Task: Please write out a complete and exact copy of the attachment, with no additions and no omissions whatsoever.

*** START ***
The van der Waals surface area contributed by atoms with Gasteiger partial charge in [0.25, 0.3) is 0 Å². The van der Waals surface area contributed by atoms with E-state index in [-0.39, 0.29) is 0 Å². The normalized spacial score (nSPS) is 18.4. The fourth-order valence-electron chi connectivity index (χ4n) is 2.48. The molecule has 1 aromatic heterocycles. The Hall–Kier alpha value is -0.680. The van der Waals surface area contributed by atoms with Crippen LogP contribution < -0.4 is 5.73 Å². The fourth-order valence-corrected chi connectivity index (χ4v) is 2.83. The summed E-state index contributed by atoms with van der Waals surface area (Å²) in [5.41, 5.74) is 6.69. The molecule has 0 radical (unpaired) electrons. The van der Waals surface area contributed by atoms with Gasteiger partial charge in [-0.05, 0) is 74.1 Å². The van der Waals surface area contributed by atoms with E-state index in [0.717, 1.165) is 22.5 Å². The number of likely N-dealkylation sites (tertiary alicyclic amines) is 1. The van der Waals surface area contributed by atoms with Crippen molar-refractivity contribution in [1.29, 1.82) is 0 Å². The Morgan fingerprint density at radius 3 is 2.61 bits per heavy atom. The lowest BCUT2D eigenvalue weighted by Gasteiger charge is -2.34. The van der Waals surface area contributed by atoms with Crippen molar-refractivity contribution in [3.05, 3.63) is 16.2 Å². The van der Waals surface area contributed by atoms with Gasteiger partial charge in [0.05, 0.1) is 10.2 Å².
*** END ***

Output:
The van der Waals surface area contributed by atoms with Gasteiger partial charge in [0.25, 0.3) is 0 Å². The van der Waals surface area contributed by atoms with E-state index in [-0.39, 0.29) is 0 Å². The normalized spacial score (nSPS) is 18.4. The fourth-order valence-electron chi connectivity index (χ4n) is 2.48. The molecule has 1 aromatic heterocycles. The Hall–Kier alpha value is -0.680. The van der Waals surface area contributed by atoms with Crippen LogP contribution < -0.4 is 5.73 Å². The fourth-order valence-corrected chi connectivity index (χ4v) is 2.83. The summed E-state index contributed by atoms with van der Waals surface area (Å²) in [5.41, 5.74) is 6.69. The molecule has 0 radical (unpaired) electrons. The van der Waals surface area contributed by atoms with Gasteiger partial charge in [-0.05, 0) is 74.1 Å². The van der Waals surface area contributed by atoms with E-state index in [0.717, 1.165) is 22.5 Å². The number of likely N-dealkylation sites (tertiary alicyclic amines) is 1. The van der Waals surface area contributed by atoms with Crippen molar-refractivity contribution in [1.29, 1.82) is 0 Å². The Morgan fingerprint density at radius 3 is 2.61 bits per heavy atom. The lowest BCUT2D eigenvalue weighted by Gasteiger charge is -2.34. The van der Waals surface area contributed by atoms with Crippen molar-refractivity contribution in [3.05, 3.63) is 16.2 Å². The van der Waals surface area contributed by atoms with Gasteiger partial charge in [0.05, 0.1) is 10.2 Å².